luis cdebaca
During a recent Senate Foreign Relations subcommittee hearing on forced labor and modern-day slavery, Luis CdeBaca affirmed that countries in East Asia and the Pacific have made progress combatting human trafficking.

“Are we making progress?” asked Sen. Benjamin Cardin.

Luis CdeBaca, ambassador-at-large for the Office to Monitor and Combat Trafficking in Persons, responded that improvements were clear despite some discouraging facts highlighted by the 2014 Trafficking in Persons Report.

The first half of the hearing focused on this report, which was released in June. The report assigns tier rankings to countries based on their meeting or failing to meet set standards to stop trafficking. During the hearing, Sen. Cardin expressed his concern that, according to the report, 10 countries remained tier 2, perhaps indicating a lack of progress. CdeBaca noted that progress still occurred in these countries, but it was not significant enough to warrant an upgrade yet. He likened this progress to the difference between a “B that is an 80 and a B that is an 89,” in terms of the grading system of American schools.

CdeBaca’s testimony lauded in particular the Republic of Korea, Papua New Guinea and the Solomon Islands for legislation passed to improve their legal capacity to fight human trafficking. China, Burma and Thailand saw improvements as well, but these were counterpoised and perhaps overshadowed by other shortcomings. Timor-Leste, Malaysia and North Korea were each singled out as countries severely hindering efforts to eliminate trafficking.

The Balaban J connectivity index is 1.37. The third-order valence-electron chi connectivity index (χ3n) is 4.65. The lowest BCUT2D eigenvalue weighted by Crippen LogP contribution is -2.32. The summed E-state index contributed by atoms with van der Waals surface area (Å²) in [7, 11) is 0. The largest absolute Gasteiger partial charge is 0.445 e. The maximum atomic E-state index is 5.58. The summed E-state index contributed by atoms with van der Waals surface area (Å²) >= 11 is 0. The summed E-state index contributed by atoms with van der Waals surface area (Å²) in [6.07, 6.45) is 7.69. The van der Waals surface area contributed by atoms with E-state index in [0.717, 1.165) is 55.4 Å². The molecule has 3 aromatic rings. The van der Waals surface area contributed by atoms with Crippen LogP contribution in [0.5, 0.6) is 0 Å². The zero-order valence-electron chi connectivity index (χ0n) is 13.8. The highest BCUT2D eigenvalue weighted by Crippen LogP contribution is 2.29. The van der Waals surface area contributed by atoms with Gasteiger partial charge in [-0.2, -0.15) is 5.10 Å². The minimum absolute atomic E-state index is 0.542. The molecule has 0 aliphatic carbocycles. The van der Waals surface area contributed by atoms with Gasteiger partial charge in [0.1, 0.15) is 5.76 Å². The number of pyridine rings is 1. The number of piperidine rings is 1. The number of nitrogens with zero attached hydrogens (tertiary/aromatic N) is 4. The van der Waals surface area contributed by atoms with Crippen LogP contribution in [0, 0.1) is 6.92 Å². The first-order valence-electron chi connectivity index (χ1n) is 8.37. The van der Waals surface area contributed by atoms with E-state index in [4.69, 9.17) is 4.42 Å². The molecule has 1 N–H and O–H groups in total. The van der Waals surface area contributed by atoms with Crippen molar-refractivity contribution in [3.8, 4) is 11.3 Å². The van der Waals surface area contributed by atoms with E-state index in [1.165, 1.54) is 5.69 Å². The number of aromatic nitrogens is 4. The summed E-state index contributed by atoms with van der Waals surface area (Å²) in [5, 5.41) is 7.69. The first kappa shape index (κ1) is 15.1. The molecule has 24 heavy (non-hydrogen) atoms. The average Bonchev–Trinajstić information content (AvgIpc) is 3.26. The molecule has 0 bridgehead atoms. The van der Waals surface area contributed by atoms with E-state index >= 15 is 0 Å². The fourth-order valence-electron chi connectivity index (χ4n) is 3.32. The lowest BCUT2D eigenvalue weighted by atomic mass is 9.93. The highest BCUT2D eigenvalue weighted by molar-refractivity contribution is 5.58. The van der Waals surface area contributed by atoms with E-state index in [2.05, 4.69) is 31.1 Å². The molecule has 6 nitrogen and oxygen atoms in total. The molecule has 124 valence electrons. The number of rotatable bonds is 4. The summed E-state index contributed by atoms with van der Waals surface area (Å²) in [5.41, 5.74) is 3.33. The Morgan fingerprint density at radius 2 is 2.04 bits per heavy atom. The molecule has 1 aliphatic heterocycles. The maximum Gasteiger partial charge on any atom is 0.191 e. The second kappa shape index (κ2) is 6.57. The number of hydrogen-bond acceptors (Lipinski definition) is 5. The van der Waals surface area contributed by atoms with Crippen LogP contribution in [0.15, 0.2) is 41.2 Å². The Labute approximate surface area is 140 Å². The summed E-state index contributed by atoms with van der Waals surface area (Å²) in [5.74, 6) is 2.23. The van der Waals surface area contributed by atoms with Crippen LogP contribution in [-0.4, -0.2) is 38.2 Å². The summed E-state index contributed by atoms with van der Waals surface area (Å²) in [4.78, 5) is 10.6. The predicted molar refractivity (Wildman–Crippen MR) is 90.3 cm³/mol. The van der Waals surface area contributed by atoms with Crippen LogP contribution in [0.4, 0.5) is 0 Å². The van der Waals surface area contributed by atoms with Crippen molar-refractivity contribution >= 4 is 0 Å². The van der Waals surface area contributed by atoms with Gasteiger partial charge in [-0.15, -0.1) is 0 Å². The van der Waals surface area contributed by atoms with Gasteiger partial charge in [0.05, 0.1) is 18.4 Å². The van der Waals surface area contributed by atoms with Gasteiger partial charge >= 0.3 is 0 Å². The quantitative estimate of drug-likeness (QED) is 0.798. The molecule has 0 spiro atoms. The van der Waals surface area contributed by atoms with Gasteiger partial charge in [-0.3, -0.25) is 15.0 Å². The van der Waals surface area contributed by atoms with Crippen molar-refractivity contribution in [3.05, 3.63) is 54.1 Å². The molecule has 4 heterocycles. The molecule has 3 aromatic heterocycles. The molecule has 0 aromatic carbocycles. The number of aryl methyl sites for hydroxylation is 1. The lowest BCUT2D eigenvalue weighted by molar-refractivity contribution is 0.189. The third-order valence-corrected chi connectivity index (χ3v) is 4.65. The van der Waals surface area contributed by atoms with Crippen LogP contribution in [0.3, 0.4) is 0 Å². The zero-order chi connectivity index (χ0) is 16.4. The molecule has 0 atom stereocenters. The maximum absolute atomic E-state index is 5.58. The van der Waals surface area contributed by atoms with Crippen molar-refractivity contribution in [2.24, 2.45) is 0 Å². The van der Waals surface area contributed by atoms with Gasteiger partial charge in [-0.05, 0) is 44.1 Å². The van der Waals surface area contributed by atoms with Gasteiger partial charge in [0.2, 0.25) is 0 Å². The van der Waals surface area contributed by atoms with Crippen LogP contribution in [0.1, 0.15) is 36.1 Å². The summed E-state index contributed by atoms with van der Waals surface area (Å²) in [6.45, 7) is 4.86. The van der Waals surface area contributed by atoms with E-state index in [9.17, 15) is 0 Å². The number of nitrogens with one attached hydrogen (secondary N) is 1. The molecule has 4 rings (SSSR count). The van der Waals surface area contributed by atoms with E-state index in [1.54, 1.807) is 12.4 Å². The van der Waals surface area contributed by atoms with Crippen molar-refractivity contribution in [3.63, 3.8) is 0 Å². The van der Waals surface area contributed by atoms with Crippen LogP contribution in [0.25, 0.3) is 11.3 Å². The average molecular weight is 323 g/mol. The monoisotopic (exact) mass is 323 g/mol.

Tuesday’s hearing comes nearly one month after the Guardian reported fishing boats off Thailand were using slave labor to produce prawns sold in the U.S. and UK. CdeBaca pointed out that Thailand has been downgraded in its tier ranking mostly because of labor trafficking, rather than sex trafficking, issues—emphasizing to the Thai government the need to aggressively address forced labor.

Other witnesses at the hearing also commented on issues related to the forced labor crisis in Thailand. Both Jesse Eaves, the Senior Policy Advisor for Child Protection at World Vision, and Neha Misra, the Senior Specialist for Migration and Human Trafficking at the Solidarity Center, spoke of forced labor generally as a system in which men, women and children are led into slavery through the deception of employment agencies hired by (potentially American) companies. Misra also discussed in depth the supply chain issues that lead U.S. consumers to inadvertently support forced labor in foreign countries.

“U.S. companies have not done enough to prove to consumers that their supply chains are not tainted with forced labor,” Misra stated in her testimony.

— Ryan Yanke

Sources: Foreign Relations 1, Foreign Relations 2, The Guardian
Photo: Irrawaddy